Albert L. Gordon dies at 94; attorney fought for gay rights
Albert L. Gordon, an attorney who helped advance gay rights in the 1970s and ‘80s by challenging discriminatory practices and laws, including a successful effort to decriminalize consensual homosexual acts, died Aug. 10 in Los Angeles. He was 94.
He died of natural causes, his son Harold said.
FOR THE RECORD:
Gordon obituary: The obituary of gay rights lawyer Albert L. Gordon in the Sept. 6 California section said a notorious Los Angeles Police Department raid on a gay bathhouse on Melrose Avenue took place in 1975. It occurred in 1976. —
Gordon, a heterosexual whose twin sons were gay, became a lawyer in his late 40s and devoted most of his practice to defending the rights of homosexuals and battling the bigotry of law enforcement. Often working for free, he became known as “the leading pro bono lawyer to L.A.'s gay community,” historians Lillian Faderman and Stuart Timmons wrote in their 2006 book “Gay L.A.”
“Before there was a straight-gay alliance in America, there was Al Gordon,” the Rev. Troy Perry, a longtime activist and founder of the gay-friendly Metropolitan Community Churches, said in an interview last week. “When other people wouldn’t touch us, he did. He was a hero.”
One of Gordon’s most memorable cases stemmed from a notorious raid on a gay bathhouse on Melrose Avenue in 1975, when scores of Los Angeles police officers broke up a mock slave auction staged as part of the entertainment for a gay community fundraiser. Apparently not amused by the gimmick, the police treated the event as actual human slave trafficking, a felony, and arrested 40 participants. Gordon helped win their release.
He supported a second mock auction, organized by Perry to raise defense funds, by going on the auction block himself. He went for $369 to his wife, Lorraine.
He also represented gay activists in another cause celebre: a 10-year battle to force Barney’s Beanery, a popular West Hollywood restaurant, to remove an offensive sign. The misspelled sign, “Fagots Stay Out,” was taken down in 1984.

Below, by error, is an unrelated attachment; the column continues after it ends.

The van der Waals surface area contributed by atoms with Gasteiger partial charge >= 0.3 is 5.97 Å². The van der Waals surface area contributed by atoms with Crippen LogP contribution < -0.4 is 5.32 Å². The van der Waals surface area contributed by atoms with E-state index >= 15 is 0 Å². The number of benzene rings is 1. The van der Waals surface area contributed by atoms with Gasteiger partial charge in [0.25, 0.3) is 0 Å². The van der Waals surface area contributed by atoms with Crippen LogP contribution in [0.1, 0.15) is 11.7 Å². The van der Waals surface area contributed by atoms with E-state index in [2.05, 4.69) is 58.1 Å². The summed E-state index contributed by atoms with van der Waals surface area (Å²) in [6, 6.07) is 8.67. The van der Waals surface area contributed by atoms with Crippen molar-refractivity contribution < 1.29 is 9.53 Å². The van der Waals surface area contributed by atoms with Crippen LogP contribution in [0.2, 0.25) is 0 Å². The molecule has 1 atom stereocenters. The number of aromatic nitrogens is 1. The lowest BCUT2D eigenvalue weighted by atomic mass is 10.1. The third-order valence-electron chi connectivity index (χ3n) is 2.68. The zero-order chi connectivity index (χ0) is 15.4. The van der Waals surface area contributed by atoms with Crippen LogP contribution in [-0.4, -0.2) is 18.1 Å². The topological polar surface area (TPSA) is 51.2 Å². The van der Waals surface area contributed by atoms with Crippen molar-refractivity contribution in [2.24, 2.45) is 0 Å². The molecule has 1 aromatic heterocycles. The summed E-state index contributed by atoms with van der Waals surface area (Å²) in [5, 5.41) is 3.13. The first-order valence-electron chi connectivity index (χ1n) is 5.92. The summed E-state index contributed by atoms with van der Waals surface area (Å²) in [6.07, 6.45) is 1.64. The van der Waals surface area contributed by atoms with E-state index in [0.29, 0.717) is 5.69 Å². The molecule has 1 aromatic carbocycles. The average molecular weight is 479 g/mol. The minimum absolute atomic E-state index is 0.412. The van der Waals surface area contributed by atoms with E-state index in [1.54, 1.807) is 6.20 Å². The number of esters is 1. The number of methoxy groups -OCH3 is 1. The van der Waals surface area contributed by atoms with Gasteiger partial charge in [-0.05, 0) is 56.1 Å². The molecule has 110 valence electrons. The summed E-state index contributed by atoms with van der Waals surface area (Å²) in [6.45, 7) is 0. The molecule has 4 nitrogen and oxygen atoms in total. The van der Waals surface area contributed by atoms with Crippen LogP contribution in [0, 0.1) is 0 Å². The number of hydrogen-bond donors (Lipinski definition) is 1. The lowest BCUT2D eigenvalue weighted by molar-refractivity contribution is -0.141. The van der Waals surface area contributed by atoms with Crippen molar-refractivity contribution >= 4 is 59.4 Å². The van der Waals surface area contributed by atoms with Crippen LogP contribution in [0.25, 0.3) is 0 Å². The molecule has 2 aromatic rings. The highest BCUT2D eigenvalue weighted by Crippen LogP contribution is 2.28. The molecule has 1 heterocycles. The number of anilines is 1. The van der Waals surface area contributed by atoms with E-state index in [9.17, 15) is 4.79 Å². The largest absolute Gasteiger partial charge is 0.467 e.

Born in Pittsburgh on May 29, 1915, Gordon moved to California with his parents when he was an infant. He attended Los Angeles City College, where he met Lorraine. They were married in 1937 and their twin boys, Harold and Gerald, were born later that year.
Lorraine died in 1987 and Gerald died in 1996. In addition to Harold, Gordon is survived by his second wife, Pearl.
During World War II, Gordon worked as an efficiency engineer at Lockheed but was fired because of his pro-union activities, Harold Gordon said. He subsequently started a janitorial service, which he ran with his first wife for about 15 years.
At the urging of a friend, he enrolled at the San Fernando Valley College of Law. He passed the bar in 1962 when he was 47.
While Gordon was in law school, Gerald was arrested for soliciting a vice officer. “My whole world just fell apart,” Gordon told The Times in 1974. “I’d always had the normal stereotype of a homosexual as a child molester or somebody effeminate. When my own son was arrested, I just couldn’t believe it was true because he was neither of those things.”
Gordon and his wife separated under the strain caused by the arrest, and he was on shaky terms with his son for several years.“He was homophobic,” Harold, who later came out as gay, said of his father in an interview last week.
What softened Gordon’s attitudes toward homosexuals was getting to know several of Gerald’s gay friends when they came to him for legal advice. One night he summoned the courage to ask his son if he was gay. When Gerald answered yes, Gordon broke down and asked his outcast son to forgive him.
“I was the one who changed,” Gordon recalled in the 1974 interview.
That year he joined with gay liberation leader Morris Kight to devise a challenge to the 1915 California law that made oral sex a felony. They recruited a gay male couple, a lesbian couple and a heterosexual couple to sign affidavits stating that they had broken the statute against oral copulation.
Gordon then informed the LAPD that the “felons” would present themselves for arrest at the Los Angeles Press Club. As he expected, no police showed up but a media circus ensued, guaranteeing coverage of a law he regarded as hypocritical.
“He loved antics. He liked to really stir things up and fight for the little guy,” said Los Angeles lawyer Thomas F. Coleman, who was a UCLA law student when he began working on gay rights issues with Gordon in the early 1970s.
Undeterred by the absence of police, Kight made a citizen’s arrest and drove the three couples to the Rampart police station, but the station commander refused to bite.
The next stop brought the offenders no closer to jail. At the office of the assistant district attorney, they were told no charges would be pressed because prosecuting private sexual acts between consenting adults was against the district attorney’s policy.
Armed with this statement, Gordon and Kight argued that the state penal code was misleading and should be changed. In 1975, the state Legislature agreed by revoking the laws against consensual homosexual acts. The change removed a major tool of police harassment of gays.
“He helped change the legal system in California, particularly in Los Angeles,” Coleman said. “The gay and lesbian community really owes him a debt of gratitude.”
A memorial service will be held at 1 p.m. today at Eat Well restaurant, 8252 Santa Monica Blvd., West Hollywood.
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